by Lela Autio
7 Color Linocut, 1989
Lela Autio was born and raised in Great Falls, Montana but has spent most of her life in Missoula. She holds a B.A from Montana State University, which she attended on an honor scholarship, and an M.A. from the University of Montana. A former founding resident at the Archie Pray Foundation in Helena along with her husband, Rudy, and Peter Voulkos, she taught art at Hellgate High School in Missoula for many years and raised the couple's four children. Her work has been exhibited in many shows, among the most recent the faculty exchange of the University of Montana with the People's Republic of China in Hangchow in 1983, Montana Current Ideas, the Yellowstone Art Center, 1986, Judy Chicago/Lela Autio, Paris Gibson Square, Great Falls, 1987, The Manipulated Thread at the Missoula Museum of the Arts, 1988 and the Missoula Artists' Exchange Exhibition in Oaxaca, Mexico, 1989. She devotes her time now to her own work, large assemblages of plastic pieces and enamel in a 3-D type of painting with which she has been experimenting for the past twenty years.
Autio does not credit her years growing up in Great Falls as important for the development of her work, but sees her greatest influences springing from exposure to art trends in the late 50s and early 60s, most notably the Abstract Expressionist movement. Her art is not in her eyes regional but is born from an innate fascination with shape and color wedded to an awareness of mid-twentieth century art. Her vision is not dependent upon living in Montana, or anywhere, for that matter.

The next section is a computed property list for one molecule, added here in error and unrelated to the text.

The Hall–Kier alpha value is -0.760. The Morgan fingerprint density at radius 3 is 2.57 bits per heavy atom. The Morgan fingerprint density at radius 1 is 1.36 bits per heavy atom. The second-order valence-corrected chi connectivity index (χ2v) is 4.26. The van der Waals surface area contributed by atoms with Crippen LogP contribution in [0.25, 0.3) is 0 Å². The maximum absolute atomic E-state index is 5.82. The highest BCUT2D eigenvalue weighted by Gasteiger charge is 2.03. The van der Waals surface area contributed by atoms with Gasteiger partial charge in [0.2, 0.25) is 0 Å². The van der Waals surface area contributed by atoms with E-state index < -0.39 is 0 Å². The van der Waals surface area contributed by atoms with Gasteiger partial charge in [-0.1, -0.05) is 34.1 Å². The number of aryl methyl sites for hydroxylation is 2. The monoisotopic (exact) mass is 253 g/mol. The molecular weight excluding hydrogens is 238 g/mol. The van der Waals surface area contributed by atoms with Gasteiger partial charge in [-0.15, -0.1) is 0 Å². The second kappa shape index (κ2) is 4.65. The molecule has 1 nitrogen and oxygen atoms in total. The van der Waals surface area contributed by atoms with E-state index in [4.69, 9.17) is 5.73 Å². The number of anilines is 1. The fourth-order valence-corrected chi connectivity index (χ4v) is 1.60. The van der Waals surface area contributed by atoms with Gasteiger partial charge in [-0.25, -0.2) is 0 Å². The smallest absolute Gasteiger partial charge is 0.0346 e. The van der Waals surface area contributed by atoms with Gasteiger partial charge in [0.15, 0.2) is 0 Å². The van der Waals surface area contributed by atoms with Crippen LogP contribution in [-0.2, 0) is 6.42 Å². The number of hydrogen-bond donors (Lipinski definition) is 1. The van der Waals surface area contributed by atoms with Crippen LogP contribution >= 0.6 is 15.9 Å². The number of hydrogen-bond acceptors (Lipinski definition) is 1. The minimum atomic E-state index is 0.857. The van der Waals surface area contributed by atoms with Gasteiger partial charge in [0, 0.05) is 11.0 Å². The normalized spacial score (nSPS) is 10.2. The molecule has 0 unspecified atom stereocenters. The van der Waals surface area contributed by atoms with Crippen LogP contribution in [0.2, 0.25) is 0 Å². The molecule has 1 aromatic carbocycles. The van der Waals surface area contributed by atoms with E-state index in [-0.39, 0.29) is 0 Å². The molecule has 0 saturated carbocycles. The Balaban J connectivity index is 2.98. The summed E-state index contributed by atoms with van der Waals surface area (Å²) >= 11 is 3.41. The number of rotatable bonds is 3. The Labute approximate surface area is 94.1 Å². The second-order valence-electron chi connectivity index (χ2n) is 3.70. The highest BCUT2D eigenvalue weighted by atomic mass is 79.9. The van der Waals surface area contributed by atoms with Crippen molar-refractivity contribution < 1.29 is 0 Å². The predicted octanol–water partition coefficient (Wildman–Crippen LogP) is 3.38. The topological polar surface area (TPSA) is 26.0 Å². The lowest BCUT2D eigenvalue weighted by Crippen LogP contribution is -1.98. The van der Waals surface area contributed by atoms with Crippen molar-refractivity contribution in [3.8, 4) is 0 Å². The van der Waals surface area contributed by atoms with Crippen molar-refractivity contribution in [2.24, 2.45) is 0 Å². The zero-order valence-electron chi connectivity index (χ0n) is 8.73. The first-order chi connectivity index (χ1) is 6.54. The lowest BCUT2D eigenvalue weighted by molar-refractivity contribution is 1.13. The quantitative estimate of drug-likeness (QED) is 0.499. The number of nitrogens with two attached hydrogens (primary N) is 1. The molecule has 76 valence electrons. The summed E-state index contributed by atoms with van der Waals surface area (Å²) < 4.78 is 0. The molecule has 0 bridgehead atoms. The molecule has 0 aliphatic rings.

Hoping that the Rattlesnake Valley Press Centennial Portfolio concept will be open-ended and grow into other Portfolio productions, Autio was happy to participate. She based her own print, "Reflections", upon a line of trees she encountered on the way to her lake cabin. The different colors and shapes in the print represent the variety and differences in nature. This profusion of shape and color is a recurrent theme in the large pieces of fabric, plexiglass and paint for which she is known. Here is seen, scaled down for the print medium, some of the energy and excitement jurors and critics alike have observed in her larger works.
--From the Rattlesnake Valley Press Centennial Issue, 1989, Margaret Mudd